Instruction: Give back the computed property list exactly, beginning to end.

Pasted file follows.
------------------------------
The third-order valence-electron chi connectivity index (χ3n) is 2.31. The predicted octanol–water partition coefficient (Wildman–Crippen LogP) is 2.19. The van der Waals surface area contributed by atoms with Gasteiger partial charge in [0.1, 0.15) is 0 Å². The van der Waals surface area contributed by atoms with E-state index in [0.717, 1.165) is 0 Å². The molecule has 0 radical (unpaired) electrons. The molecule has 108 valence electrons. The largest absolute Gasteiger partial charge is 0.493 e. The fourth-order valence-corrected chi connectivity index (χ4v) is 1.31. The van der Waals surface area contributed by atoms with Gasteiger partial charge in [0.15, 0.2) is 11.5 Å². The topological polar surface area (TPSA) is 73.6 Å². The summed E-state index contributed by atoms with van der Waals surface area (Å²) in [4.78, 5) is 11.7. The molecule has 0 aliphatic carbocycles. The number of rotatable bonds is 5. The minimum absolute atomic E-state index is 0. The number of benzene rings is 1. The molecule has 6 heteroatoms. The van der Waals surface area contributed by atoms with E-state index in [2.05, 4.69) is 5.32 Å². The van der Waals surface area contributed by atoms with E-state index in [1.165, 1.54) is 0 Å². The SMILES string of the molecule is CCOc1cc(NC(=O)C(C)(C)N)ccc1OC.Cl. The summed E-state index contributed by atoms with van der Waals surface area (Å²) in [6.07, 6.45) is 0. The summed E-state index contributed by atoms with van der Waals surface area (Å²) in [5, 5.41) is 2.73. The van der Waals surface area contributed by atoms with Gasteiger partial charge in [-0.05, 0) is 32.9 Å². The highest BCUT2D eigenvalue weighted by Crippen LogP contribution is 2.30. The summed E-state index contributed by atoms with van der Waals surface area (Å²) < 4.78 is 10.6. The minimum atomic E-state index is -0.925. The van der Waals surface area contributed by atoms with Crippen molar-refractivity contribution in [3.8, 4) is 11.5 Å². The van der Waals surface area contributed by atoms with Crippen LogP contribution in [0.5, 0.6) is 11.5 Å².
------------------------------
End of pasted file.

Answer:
The third-order valence-electron chi connectivity index (χ3n) is 2.31. The predicted octanol–water partition coefficient (Wildman–Crippen LogP) is 2.19. The van der Waals surface area contributed by atoms with Gasteiger partial charge in [0.1, 0.15) is 0 Å². The van der Waals surface area contributed by atoms with E-state index in [0.717, 1.165) is 0 Å². The molecule has 0 radical (unpaired) electrons. The molecule has 108 valence electrons. The largest absolute Gasteiger partial charge is 0.493 e. The fourth-order valence-corrected chi connectivity index (χ4v) is 1.31. The van der Waals surface area contributed by atoms with Gasteiger partial charge in [0.15, 0.2) is 11.5 Å². The topological polar surface area (TPSA) is 73.6 Å². The summed E-state index contributed by atoms with van der Waals surface area (Å²) in [4.78, 5) is 11.7. The molecule has 0 aliphatic carbocycles. The number of rotatable bonds is 5. The minimum absolute atomic E-state index is 0. The number of benzene rings is 1. The molecule has 6 heteroatoms. The van der Waals surface area contributed by atoms with E-state index in [2.05, 4.69) is 5.32 Å². The van der Waals surface area contributed by atoms with E-state index in [1.165, 1.54) is 0 Å². The SMILES string of the molecule is CCOc1cc(NC(=O)C(C)(C)N)ccc1OC.Cl. The summed E-state index contributed by atoms with van der Waals surface area (Å²) in [6.07, 6.45) is 0. The summed E-state index contributed by atoms with van der Waals surface area (Å²) in [5, 5.41) is 2.73. The van der Waals surface area contributed by atoms with Gasteiger partial charge in [-0.05, 0) is 32.9 Å². The highest BCUT2D eigenvalue weighted by Crippen LogP contribution is 2.30. The summed E-state index contributed by atoms with van der Waals surface area (Å²) < 4.78 is 10.6. The minimum atomic E-state index is -0.925. The van der Waals surface area contributed by atoms with Crippen molar-refractivity contribution in [3.8, 4) is 11.5 Å². The van der Waals surface area contributed by atoms with Crippen LogP contribution in [0.5, 0.6) is 11.5 Å².